10 November 2020

The tremendous tree ferns of New Guinea

From Chelsea Flower Show to New Guinea...

Tree ferns in New Guinea

Tree ferns are a Chelsea Flower Show staple. But there is more to them than the one species, Dicksonia antarctica, which is commonly grown in the UK. 

Tree fern in Kew's Temperate House
Dicksonia antarctica in Kew's Temperate House © RBG Kew.

Tropical treasures

There are over 600 species of tree ferns found in tropical areas in South America and South East Asia.

The island of New Guinea is a tree fern hotspot with 120 species from the tree fern families Cyatheaceae and Dicksoniaceae; over two thirds of these species are endemic to New Guinea and the surrounding small islands. 

Before our project began, little was known of the threats to tree ferns in New Guinea and no species had yet been assessed for the IUCN Red List.

We aimed to discover which tree ferns were threatened and where they occurred to support Kew’s project identifying Tropical Important Plant Areas in Indonesian New Guinea to help inform their protection.

Landscape of New Guinea with Cyathea tree ferns in the foreground
Montane grassland dominated by tree ferns in the Cromwell Mountains, New Guinea © William Baker/RBG Kew.

An island teeming with life

New Guinea has been described as a ‘paradise island’.

It’s the world’s largest tropical island and recent research led by Kew has shown that it is the most diverse island for plants with over 13,000 species present.

The main island consists of the independent country of Papua New Guinea in the east, and two provinces of Indonesia (Papua and Papua Barat) in the west.

Most New Guinea tree ferns occur in montane rainforest or alpine grasslands which are found across the centre of the main island, or they occur in lowland rainforest on many of the surrounding smaller islands.

Many of the places tree ferns occur in are very difficult for botanists to reach, with no roads and steep mountainous forests.

Botanist Carl Ledermann collected many tree ferns in the April River area in 1912 and 1913 (in Papua New Guinea), an area so remote that even 100 years later it has never been visited again by tree fern specialists. 

Troublesome trees

Many tree ferns are poorly represented in herbaria due to their large size and the difficulties in their identification.

Tree ferns consist of a main fuzzy "tree trunk” with a large headdress of fern leaves (fronds) at the top. However, the trunk isn’t woody like a typical tree but consists of a fibrous mass of old bases of the fronds and roots.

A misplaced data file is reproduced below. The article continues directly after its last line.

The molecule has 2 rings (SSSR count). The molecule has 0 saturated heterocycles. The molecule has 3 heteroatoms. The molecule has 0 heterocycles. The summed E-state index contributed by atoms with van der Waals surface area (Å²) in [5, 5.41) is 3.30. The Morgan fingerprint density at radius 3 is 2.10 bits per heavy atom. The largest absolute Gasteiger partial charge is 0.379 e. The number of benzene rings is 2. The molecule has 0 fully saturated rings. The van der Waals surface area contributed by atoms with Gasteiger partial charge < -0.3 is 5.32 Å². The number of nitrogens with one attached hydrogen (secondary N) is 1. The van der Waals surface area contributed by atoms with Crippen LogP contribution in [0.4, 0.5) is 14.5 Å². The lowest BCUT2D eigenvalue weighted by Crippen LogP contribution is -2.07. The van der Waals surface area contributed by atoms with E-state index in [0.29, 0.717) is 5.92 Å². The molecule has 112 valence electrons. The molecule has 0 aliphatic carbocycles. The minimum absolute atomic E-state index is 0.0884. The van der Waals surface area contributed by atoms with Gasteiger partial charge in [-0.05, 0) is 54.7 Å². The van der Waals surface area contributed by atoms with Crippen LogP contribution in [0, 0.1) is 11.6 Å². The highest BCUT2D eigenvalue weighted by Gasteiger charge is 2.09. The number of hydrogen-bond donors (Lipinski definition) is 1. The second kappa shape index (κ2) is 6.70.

Some species have trunks up to 10 m high with individual fronds up to 2 m long which makes them very tricky to fit in a botanist’s plant press.

Identification of individual species is also difficult with specialists needing to study the scales, hairs and sori (spore producing structures) on the underside of their leaves.

Luckily, in Kew's Herbarium we have a good collection of New Guinea tree fern specimens and new specimens from recent fieldwork to the island by tree fern specialists from the University of Bonn and the University of Zurich. 

Researcher stood next to tree fern in New Guinea
Tree fern specialist Marcus Lehnert with Sphaeropteris atrox © Marcus Lehnert.

Special flora

The good news is that over 70% of tree ferns were assessed as Least Concern (i.e. not currently known to be threatened), mainly because they have wide geographic ranges across New Guinea and occur in remote areas not yet threatened by human activities.

However, many forests in New Guinea have been proposed as new logging concessions which would have a huge impact on tree ferns if they were to go ahead.    

Ten species of tree ferns were assessed as threatened or near threatened, mainly because they are restricted to small areas near mines or found on small islands with high pressures to lowland forests from subsistence agriculture or oil palm plantations.

Many tree ferns remain hardly known, with 20% of species being assessed as Data Deficient due to limited information available on their geographic range; many species have only been collected once and new surveys for these species are urgently needed.

Our tree fern Red List assessments will contribute to the Plant Assessment Unit’s ongoing focus on assessing New Guinea’s plants.

There is still so much to discover on the island, and it is hoped these assessments will contribute to the protection of this special flora.  


Thanks to Rodrigo Cámara-Leret, Marcus Lehnert and Michael Kessler for their research and support to the project.

This work was supported by the IUCN and Toyota Motor Corporation through the project “The IUCN Red List of Threatened Species and Toyota Motor Corporation”.


Cámara-Leret, R., Frodin, D.G., Adema, F. et al. (2020). New Guinea has the world’s richest island flora. Nature 584: 579–583.

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